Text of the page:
Present: Joshua Lockwood, Ashley Gallant and David McAleavey.

Location: Angel Coffee House

 

PhD Evolutionary Educational Psychology | Monday, 11 November 2013 | Blog

Sarah (Amsler) and I have been riffing on evolutionary approaches to social science since we met in autumn 2011; I continue to find the process tremendously exciting. During October, we began meeting regularly in The Angel Coffee House to discuss our ideas on one another’s texts/offerings. I will be using this blog to share the research that is informing my contribution to our work/play.

Michael L Anderson’s work on neural reuse, especially his paper on Eroding the Boundaries of Cognition, has often been in play.

As has the work of evolutionary minded theorists like Eva Jablonka…

Ideas about heredity and evolution are undergoing a revolutionary change. New findings in molecular biology challenge the gene-centered version of Darwinian theory according to which adaptation occurs only through natural selection of chance DNA variations. In Evolution in Four Dimensions, Eva Jablonka and Marion Lamb argue that there is more to heredity than genes. They trace four “dimensions” in evolution—four inheritance systems that play a role in evolution: genetic, epigenetic (or non-DNA cellular transmission of traits), behavioral, and symbolic (transmission through language and other forms of symbolic communication). These systems, they argue, can all provide variations on which natural selection can act. Evolution in Four Dimensions offers a richer, more complex view of evolution than the gene-based, one-dimensional view held by many today. The new synthesis advanced by Jablonka and Lamb makes clear that induced and acquired changes also play a role in evolution.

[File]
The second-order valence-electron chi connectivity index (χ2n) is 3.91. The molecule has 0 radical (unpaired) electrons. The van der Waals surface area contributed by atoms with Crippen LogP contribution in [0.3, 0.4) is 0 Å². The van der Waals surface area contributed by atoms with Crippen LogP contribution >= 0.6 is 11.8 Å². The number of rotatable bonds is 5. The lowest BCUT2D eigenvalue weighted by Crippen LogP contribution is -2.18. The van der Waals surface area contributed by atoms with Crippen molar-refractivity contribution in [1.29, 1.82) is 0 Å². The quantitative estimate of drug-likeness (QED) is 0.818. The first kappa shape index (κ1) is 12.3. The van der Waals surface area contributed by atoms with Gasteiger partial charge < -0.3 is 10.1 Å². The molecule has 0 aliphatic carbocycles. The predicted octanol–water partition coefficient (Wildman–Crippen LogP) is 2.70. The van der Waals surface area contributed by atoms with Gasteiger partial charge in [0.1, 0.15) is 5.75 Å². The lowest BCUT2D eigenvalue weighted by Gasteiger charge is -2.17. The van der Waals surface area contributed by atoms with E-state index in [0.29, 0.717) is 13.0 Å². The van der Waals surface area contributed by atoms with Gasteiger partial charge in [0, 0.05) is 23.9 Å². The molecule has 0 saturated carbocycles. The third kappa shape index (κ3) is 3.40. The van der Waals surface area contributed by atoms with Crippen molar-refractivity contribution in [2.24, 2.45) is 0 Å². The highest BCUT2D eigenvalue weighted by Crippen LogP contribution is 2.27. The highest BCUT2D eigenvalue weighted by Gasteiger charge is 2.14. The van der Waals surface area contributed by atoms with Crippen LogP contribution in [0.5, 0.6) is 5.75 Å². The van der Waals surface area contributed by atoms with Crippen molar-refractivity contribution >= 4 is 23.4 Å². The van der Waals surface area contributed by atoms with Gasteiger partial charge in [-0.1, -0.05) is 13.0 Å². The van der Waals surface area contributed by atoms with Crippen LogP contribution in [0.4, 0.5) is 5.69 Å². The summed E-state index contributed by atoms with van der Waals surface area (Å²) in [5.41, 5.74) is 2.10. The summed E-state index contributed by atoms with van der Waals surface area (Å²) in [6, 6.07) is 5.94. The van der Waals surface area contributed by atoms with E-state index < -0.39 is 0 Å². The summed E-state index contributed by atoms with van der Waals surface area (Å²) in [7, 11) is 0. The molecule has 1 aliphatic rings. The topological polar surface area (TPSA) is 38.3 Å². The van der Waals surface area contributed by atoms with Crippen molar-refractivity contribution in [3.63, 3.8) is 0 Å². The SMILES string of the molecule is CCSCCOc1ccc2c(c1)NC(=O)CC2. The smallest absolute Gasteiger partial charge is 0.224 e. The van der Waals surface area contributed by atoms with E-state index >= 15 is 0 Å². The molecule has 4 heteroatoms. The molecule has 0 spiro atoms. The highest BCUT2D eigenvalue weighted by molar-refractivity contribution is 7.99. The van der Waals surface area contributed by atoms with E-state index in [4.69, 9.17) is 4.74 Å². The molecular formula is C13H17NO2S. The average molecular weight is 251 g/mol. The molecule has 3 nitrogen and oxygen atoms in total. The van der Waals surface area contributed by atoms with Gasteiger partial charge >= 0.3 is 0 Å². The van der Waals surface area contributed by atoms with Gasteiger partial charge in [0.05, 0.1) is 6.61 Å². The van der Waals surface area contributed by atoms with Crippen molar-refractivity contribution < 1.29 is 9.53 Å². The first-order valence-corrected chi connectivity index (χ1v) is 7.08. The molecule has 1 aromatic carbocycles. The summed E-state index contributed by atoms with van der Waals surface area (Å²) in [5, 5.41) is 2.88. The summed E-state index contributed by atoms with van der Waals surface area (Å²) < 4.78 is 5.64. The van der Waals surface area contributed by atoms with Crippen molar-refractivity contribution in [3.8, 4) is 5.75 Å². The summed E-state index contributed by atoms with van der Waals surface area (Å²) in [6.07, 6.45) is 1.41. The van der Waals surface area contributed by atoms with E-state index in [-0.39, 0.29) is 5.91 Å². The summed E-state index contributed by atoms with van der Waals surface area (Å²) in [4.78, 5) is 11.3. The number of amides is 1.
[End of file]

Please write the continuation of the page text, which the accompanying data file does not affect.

After discussing each of the four inheritance systems in detail, Jablonka and Lamb “put Humpty Dumpty together again” by showing how all of these systems interact. They consider how each may have originated and guided evolutionary history and they discuss the social and philosophical implications of the four-dimensional view of evolution. Each chapter ends with a dialogue in which the authors engage the contrarieties of the fictional (and skeptical) “I.M.,” or Ifcha Mistabra—Aramaic for “the opposite conjecture”—refining their arguments against I.M.’s vigorous counterarguments. The lucid and accessible text is accompanied by artist-physician Anna Zeligowski’s lively drawings, which humorously and effectively illustrate the authors’ points.

(Text: VideoLectures.Net Single Lectures Series – Eva Jablonka)

Our Place, Our Priorities: Photography at The Pathways Centre | Weeks 46,47 & 50 | 24102013, 31102013 & 07112013

 

Louise and Andy

More processing and editing (top right is Andy’s first display print – Tennyson). The first four display prints have – finally – been installed at The Pathways Centre (images to follow), and the next three are in the safe hands of Dom and Dan at the minilab. Andy has finished processing all of his work from the Sleaford to Lincoln walk he took a few weekends ago, and we’re now in the process of deciding which of these will be the next images to be printed for display… 

PS Sorry Andy, I’ve just noticed that you’re blinking in this photograph.